In Summary

  • Analysis for The Conversation by Dr Alexis Exposto, Swinburne University of Technology  


Brazil is the ninth largest economy in the world, yet its real potential has never been realised. Having had a strong period of economic growth from 2003 to shortly after the global financial crisis, the quality of life for millions of people was improved. The Conversation

Over the last 15 years or so, Brazil has experienced a major transformation. The country of almost 200 million people had high levels of inequality, yet managed to reduce poverty in a way not seen in many other parts of the world. Even the Asian powerhouses of China and India, with their incredible economic growth, had less success in this area.

During the same period, Brazil managed to formalise the jobs of millions of Brazilians. This occurred because of economic expansion, income equalisation policies and a commodities boom. The net effect has been an increase in the middle class by 40 million people, or 20% of the population, in nearly ten years.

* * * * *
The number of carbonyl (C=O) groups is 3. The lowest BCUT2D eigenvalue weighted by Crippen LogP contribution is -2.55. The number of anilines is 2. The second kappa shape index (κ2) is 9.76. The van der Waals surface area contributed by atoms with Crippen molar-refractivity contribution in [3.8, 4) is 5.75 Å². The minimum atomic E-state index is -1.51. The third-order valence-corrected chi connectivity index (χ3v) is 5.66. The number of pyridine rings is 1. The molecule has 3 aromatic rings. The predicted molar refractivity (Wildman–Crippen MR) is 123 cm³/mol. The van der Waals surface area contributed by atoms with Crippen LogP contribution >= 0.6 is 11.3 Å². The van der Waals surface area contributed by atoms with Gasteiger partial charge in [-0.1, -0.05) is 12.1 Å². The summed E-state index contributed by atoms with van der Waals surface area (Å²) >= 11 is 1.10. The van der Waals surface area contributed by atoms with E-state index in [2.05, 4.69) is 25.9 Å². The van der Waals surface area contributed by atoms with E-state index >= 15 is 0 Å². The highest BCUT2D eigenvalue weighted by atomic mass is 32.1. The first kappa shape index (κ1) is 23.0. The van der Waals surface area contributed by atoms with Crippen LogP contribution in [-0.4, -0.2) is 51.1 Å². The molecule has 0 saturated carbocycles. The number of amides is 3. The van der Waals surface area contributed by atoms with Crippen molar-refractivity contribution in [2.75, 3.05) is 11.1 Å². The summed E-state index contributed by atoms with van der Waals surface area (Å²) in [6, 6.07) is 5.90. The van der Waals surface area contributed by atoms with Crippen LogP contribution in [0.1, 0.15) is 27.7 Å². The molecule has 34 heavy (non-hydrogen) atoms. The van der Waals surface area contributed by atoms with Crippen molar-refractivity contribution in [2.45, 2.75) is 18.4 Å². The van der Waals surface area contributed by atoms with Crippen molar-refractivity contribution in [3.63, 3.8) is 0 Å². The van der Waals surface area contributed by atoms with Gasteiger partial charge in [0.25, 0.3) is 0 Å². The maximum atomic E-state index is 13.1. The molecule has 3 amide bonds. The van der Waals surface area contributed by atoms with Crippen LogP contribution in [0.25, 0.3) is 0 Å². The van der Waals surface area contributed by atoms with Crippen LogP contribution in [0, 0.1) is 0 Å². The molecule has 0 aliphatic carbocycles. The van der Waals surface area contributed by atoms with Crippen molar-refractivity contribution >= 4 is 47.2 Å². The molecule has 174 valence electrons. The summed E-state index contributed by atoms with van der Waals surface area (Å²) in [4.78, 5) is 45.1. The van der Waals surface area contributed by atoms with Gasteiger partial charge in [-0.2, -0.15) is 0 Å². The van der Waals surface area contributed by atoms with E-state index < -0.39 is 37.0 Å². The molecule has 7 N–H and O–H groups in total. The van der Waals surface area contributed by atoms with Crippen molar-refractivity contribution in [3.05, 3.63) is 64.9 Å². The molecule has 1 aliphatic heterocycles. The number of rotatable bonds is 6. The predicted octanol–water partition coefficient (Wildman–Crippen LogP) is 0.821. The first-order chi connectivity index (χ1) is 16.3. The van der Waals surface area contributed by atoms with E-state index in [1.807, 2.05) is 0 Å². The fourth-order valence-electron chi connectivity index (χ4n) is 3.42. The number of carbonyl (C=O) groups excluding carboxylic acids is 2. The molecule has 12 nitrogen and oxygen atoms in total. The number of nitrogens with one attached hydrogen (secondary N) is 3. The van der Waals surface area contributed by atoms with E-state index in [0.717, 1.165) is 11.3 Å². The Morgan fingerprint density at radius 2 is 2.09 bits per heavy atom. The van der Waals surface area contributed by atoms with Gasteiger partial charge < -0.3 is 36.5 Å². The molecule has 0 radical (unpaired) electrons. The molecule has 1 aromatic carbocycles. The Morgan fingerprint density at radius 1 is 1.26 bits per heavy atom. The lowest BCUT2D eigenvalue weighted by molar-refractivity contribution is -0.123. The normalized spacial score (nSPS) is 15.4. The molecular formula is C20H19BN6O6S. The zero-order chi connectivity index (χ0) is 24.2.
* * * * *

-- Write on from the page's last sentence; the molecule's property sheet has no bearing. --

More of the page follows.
But many of these achievements came tumbling down amid corruption scandals within much of Brazil’s political elite. Dilma Rousseff, Brazil’s first female president, was impeached in August last year following accusations she had failed to adhere to budgetary laws.

Numerous other politicians from all sectors were involved in another major corruption scandal involving the state-run oil company Petrobras, which was nearly bankrupted due to a series of embezzlements.

Like most nations, Brazil faces a period of stagnant long-term economic growth. With the economy expected to grow by 1% at most in 2017, Brazil is likely to experience the lowest economic growth of the BRIC (Brazil, Russia, India, China) nations. Such poor economic performance will continue to maintain periods of economic and social unrest in a nation that continually squanders great opportunities.

Written by Alexis Sergio Esposto, Senior Lecturer, Economics, Swinburne University of Technology. This article was originally published on The Conversation. Read the original article.